Novelist Robinson finds the Christian teaching of original sin and Calvin’s stern claim of human “depravity,” not so much harsh as compassionate. “Maybe not coincidentally, I now consider sin both radically compassionate and, as doctrines go, fairly verifiable. This is not to say that I would follow Edwards [Jonathan Edwards, Puritan divine and, at his death, President of Princeton University] in tracing our condition back to an actual Adam. It is to say, rather, that we do all err and fail, are in some degree helpless against our human weaknesses, and that we owe ourselves and one another a chastening awareness of this fact, and forgiveness on these grounds.”

Perhaps if we joined Robinson in taking this Christian and Calvinist teaching more seriously we would not be quite such suckers for the media’s favorite story line, which goes, “Watch celebrity rise to god-like stature and radiance; now watch celebrity fall to wretched depths.” Moreover, an assumption of human fallibility might have caused us to place less blind or absolute faith in the market and to imagine that some level of regulation of financial institutions was both necessary and important. Everyone is bent.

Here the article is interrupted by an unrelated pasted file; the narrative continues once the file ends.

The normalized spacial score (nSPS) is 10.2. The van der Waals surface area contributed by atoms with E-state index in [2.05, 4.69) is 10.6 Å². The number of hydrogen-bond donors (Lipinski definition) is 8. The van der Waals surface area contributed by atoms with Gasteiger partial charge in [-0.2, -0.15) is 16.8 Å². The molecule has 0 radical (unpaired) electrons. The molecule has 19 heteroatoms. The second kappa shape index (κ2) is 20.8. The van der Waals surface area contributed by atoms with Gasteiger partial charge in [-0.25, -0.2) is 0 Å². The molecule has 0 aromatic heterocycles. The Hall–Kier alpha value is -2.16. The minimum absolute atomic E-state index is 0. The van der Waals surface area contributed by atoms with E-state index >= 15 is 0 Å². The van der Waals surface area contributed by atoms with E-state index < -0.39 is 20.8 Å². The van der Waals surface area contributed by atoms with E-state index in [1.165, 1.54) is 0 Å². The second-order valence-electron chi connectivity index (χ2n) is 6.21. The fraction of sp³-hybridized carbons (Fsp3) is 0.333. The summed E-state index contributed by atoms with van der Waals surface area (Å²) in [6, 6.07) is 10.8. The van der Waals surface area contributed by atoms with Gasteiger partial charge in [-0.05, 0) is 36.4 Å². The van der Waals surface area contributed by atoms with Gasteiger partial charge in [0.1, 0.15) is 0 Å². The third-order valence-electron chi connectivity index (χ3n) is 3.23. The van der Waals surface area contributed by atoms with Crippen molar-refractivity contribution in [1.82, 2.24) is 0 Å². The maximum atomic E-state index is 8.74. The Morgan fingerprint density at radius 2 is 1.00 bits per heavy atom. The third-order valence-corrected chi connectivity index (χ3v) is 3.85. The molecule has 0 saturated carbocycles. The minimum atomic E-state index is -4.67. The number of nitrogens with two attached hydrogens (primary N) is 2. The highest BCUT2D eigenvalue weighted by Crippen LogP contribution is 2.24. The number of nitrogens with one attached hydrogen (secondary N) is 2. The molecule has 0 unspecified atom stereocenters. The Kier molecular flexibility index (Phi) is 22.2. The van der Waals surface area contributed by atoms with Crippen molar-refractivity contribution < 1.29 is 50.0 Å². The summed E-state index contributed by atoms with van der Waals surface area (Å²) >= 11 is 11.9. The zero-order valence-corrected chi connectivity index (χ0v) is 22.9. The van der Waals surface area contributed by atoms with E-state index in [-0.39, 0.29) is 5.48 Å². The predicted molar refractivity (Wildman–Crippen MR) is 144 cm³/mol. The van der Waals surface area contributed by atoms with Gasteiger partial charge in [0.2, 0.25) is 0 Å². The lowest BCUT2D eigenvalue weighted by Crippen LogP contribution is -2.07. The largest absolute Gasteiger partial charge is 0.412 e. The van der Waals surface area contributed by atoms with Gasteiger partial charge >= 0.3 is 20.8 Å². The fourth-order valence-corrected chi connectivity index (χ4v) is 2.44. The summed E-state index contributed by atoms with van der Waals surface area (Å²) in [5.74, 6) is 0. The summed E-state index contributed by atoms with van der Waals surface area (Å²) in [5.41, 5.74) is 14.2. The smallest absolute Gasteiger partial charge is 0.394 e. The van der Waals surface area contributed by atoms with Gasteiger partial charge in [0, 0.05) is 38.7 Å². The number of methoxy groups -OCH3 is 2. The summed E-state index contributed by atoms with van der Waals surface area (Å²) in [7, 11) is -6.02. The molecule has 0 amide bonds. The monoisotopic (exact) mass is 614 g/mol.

No doctrine is more frequently attached to Calvin’s name than that of predestination. In truth Calvin did not place predestination at the center of his work in the way that subsequent “Calvinists” did. But still it’s there, and often proves galling to Americans with our devotion to the contrary tenet of free will. Calvin intended predestination to be reassuring to the faithful, setting them free from anxieties about their eternal destiny or from constant efforts to ensure their future. But it has seldom been interpreted that way.


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Comments:

Posted Fri, Jun 19, 8:24 a.m. Inappropriate

Wasn't John Calvin the preacher who had beheaded those who wandered through his Swiss village preaching any other faith? Not exactly a redeeming redemptionist.

Posted Fri, Jun 19, 10:49 a.m. Inappropriate

It's wonderful that Ms. Robinson won such a prestigious literary award--but she's very unlikely to even make the short list for logical, or theologically sophisticated, discourse.

She says that "free will is an attractive phrase" and then "dissents" (from what?? there is no assertion from which to dissent, other than her own comment!) to say that “Predestination is more attractive to me because it makes everything mysterious. We do not know how God acts or what he intends, toward ourselves or toward others. We know only that his will precedes us, anticipates us, can never forget or look away from us.”

Whether evaluated logically or theologically, her comments are nothing more than statements of preference or unsupported assumptions about the nature of God and "his" intent, actions, etc. This may be of great moment and comfort to Ms. Robinson, but is meager stuff indeed for the seeking, thinking person who hasn't yet arrived at doctrinal (Cauvinist) positions such as "strict construction" of biblical texts, the "total depravity" of humans, or the tortured construct of "predestination" and its dreadful implications.